More than 75 Years of Advocacy
Since 1943, the FCNL community has lobbied Congress to advance peace and justice.
FCNL has worked to realize the world we seek, lobbying Congress and the federal government to advance peace and justice for 75 years. We began lobbying against conscription and for aid to war-torn Europe in the midst of World War II, yet from the beginning Friends had a bigger vision - to plant the seeds of changes for a more peaceful and just world that might take decades to grow. Today, FCNL's work includes many of the issues of concern to Friends, from military spending and racial equality to a more peaceful foreign policy and a healthy environment.
Throughout its history, FCNL has evolved and risen to meet the challenges confronting our country. As we lobby today and look to what's ahead, we know that we were built for these times. Here are some of the highlights of this work.
Protecting Health Care for All
FCNL helps defeat two major Senate proposals to repeal the Affordable Care Act over the summer of 2017, leading up to the Senate's deadline to act on September 30. FCNL lobbyists and grassroots activists meet with Senators and staff, deliver thousands of letters, emails, and phone calls, and write hundreds of letters to the editor in local newspapers. In both cases, repeal narrowly fails, preserving Medicaid and access to health insurance for tens of millions.
Organizing Young Adults To Preserve Medicaid
Just days before a vote to eliminate the Medicaid program as we know it, 400 young advocates came to Washington, DC for FCNL's Spring Lobby Weekend. Through more than 150 lobby vists, they helped convince representatives to stop a vote on this damaging bill.
Pushing to Prevent Genocide and Atrocities
FCNL's lobbyists work with Congress and the State Department to build the United State's capacity and investment in peacebuilding. FCNL leads efforts to pass the Elie Wiesel Genocide and Atrocities Prevention Act, a bipartisan bill to enhance the government's capacity to prevent, mitigate, and transform violent conflicts around the world.
Blocking New Pentagon Spending
FCNL helps block legislation that would have increased the Pentagon’s budget by $18 billion. FCNL has worked through decades of increases in military spending to create public space for discussion of reductions and alternatives.
Growing the Climate Solutions Caucus
Reps. Carlos Curbelo (R-FL) and Ted Deutch (D-FL) found the bipartisan Climate Solutions Caucus. The purpose of the caucus is to explore bipartisan policy options that address the impacts, causes, and challenges of our changing climate. Members join in a "Noah's Ark" style, meaning they join "two-by-two," one Republican, one Democrat. FCNL takes the lead in lobbying members of Congress to join the Climate Solutions Caucus, helping the caucus grow to 60 members of Congress by October, 2017.
Building Consensus on Climate Change
A decade of Republican silence on climate change ends with the introduction of Rep. Chris Gibson's climate resolution. Gibson was joined by more than a dozen other Republicans who committed to congressional action on this issue. FCNL coached interfaith lobbying groups to advocate with key members to build support for this resolution.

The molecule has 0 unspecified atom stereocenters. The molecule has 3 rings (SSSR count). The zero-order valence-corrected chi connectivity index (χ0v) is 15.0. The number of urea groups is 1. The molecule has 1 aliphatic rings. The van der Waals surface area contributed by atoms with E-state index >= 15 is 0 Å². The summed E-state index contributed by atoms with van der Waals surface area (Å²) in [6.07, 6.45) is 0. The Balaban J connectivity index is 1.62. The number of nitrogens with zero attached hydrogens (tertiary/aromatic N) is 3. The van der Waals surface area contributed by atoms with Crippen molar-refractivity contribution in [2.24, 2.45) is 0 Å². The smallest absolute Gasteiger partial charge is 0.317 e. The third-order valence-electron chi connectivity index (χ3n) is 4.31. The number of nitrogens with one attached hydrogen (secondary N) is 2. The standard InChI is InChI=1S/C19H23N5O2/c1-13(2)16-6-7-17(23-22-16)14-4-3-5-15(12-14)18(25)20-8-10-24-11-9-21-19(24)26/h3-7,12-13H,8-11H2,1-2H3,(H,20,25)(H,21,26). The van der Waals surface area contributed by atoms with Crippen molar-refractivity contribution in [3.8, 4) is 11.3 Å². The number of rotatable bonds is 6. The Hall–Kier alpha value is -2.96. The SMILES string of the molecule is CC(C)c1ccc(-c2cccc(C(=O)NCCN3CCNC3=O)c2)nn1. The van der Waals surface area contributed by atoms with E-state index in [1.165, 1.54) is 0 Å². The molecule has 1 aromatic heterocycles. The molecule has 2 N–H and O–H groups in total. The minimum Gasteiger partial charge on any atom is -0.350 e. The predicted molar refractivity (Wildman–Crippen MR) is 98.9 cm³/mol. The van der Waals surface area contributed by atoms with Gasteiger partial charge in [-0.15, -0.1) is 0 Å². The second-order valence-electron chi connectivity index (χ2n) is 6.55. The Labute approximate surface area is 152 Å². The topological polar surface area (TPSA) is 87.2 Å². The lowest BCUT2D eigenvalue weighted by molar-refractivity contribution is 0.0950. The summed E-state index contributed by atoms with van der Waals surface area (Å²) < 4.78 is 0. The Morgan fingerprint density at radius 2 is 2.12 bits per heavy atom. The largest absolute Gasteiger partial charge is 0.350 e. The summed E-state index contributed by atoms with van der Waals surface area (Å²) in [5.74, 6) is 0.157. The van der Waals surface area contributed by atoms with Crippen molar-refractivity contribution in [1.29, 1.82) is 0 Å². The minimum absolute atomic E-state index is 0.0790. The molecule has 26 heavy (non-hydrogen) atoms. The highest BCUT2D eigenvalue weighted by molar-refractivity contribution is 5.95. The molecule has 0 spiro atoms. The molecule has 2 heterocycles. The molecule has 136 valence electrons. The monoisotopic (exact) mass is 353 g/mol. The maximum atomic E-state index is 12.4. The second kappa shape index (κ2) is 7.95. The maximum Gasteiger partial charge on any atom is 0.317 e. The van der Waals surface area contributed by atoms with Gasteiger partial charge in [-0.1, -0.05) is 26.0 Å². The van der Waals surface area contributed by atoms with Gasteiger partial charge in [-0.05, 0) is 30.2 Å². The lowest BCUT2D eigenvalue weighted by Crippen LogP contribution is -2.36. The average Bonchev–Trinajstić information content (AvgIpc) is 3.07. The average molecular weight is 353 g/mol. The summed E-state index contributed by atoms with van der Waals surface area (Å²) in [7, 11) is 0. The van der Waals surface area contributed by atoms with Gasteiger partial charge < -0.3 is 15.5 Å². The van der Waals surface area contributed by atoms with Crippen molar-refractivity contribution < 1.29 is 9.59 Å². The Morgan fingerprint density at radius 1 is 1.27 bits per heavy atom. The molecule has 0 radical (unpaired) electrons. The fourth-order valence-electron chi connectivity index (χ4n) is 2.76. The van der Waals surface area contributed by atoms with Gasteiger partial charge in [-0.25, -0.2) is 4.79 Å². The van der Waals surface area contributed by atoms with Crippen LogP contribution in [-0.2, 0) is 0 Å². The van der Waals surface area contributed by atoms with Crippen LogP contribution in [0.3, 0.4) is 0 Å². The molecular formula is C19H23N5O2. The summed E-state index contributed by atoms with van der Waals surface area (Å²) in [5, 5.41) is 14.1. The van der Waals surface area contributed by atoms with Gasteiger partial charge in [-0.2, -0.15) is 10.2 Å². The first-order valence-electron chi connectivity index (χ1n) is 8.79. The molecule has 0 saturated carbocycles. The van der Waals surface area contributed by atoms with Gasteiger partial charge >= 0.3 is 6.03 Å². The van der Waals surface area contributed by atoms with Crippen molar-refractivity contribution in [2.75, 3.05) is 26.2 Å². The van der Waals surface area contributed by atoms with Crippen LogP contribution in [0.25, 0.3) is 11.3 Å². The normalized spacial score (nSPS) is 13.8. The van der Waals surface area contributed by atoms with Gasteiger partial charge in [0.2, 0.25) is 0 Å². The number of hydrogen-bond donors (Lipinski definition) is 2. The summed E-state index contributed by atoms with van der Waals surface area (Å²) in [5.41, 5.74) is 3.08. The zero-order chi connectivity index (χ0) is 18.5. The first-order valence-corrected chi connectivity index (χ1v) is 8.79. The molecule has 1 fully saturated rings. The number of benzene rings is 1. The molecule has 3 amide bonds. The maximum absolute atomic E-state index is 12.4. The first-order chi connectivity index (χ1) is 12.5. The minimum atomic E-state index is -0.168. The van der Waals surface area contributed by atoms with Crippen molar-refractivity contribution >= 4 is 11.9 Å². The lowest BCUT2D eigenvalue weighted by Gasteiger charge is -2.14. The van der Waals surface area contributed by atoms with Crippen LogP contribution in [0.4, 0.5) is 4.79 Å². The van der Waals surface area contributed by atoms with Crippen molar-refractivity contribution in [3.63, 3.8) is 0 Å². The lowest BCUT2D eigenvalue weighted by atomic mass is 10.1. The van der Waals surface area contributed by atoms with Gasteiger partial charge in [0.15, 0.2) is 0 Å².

Proving that Diplomacy Works with Iran
Forty-two senators voted to support a nuclear deal with Iran, enabling it to take effect and reducing the chances of another U.S. war in the Middle East. FCNL helped mobilize grassroots advocates, nuclear experts, and faith groups to advocate for this deal, which President Obama negotiated in 2015.
Organizing for Climate Action
Eighteen young adults make up FCNL's first Advocacy Corps class. Working in their local communities with FCNL's support, these organizers succeed in bringing new support to climate change legislation.
Each year, FCNL welcomes young adults ages 19-30 to participate in the Advocacy Corps program for nine months. Participants connect local activists and leaders with their members of Congress while learning and applying critical organizing and leadership skills. Organizers earn a $3000 stipend for successful work.
Training Young Adult Advocates
FCNL formalizes its summer internship program for college students and other young adults ages 18-23. Summer interns spend eight weeks working at FCNL fulltime throughout June and July, offering support to FCNL programs and participating in networking and professional development opportunities. Interns are paid a stipend of $3600 for their work.
Resisting War With Syria
With the U.S. dangerously close to military action in Syria, FCNL visits 400 congressional offices in a two-week period, pushing for a diplomatic solution. Ultimately, Congress refuses to grant the president a new Authorization for Use of Military Force to attack Syria, and the U.S. and Syria eventually agree on a deal to remove Syria’s chemical weapons.
Cutting Pentagon Spending
FCNL helps convince Congress to cut the Pentagon budget by nearly $1 trillion over 10 years by training hundreds to lobby on Capitol Hill, mobilizing domestic needs-focused national groups, and sending staff to nine states to organize and train constituents.
Focusing on Atrocities Prevention
Responding in large part to lobbying led by FCNL, President Obama announces the creation of an Atrocities Prevention Board to help prevent mass violence. This board provides a forum for military, intelligence, and diplomatic leaders to collaborate and develop strategies to prevent genocide and mass atrocities.
Preventing mass atrocities and genocide is a core national security interest and a core moral responsibility of the United States. Our security is affected when masses of civilians are slaughtered, refugees flow across borders, and murderers wreak havoc on regional stability and livelihoods.Presidential Study Directive 10